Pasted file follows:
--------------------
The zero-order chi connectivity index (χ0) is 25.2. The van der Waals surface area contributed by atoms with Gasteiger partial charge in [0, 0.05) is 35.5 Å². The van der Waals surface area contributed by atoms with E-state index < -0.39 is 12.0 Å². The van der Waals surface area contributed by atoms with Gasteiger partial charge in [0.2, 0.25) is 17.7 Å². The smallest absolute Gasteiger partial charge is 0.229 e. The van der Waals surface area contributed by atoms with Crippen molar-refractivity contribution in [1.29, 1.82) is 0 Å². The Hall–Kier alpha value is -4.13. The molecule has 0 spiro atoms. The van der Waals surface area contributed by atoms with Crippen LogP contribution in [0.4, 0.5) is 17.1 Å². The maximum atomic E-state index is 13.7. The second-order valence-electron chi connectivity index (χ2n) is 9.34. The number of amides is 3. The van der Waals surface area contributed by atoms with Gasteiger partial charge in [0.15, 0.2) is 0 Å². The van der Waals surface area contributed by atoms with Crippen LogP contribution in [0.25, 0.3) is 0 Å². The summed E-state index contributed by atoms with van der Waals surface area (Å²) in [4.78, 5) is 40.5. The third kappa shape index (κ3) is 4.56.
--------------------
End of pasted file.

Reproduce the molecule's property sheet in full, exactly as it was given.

The zero-order chi connectivity index (χ0) is 25.2. The van der Waals surface area contributed by atoms with Gasteiger partial charge in [0, 0.05) is 35.5 Å². The van der Waals surface area contributed by atoms with E-state index < -0.39 is 12.0 Å². The van der Waals surface area contributed by atoms with Gasteiger partial charge in [0.2, 0.25) is 17.7 Å². The smallest absolute Gasteiger partial charge is 0.229 e. The van der Waals surface area contributed by atoms with Crippen molar-refractivity contribution in [1.29, 1.82) is 0 Å². The Hall–Kier alpha value is -4.13. The molecule has 0 spiro atoms. The van der Waals surface area contributed by atoms with Crippen LogP contribution in [0.4, 0.5) is 17.1 Å². The maximum atomic E-state index is 13.7. The second-order valence-electron chi connectivity index (χ2n) is 9.34. The number of amides is 3. The van der Waals surface area contributed by atoms with Gasteiger partial charge in [0.15, 0.2) is 0 Å². The van der Waals surface area contributed by atoms with Crippen LogP contribution in [0.25, 0.3) is 0 Å². The summed E-state index contributed by atoms with van der Waals surface area (Å²) in [4.78, 5) is 40.5. The third kappa shape index (κ3) is 4.56.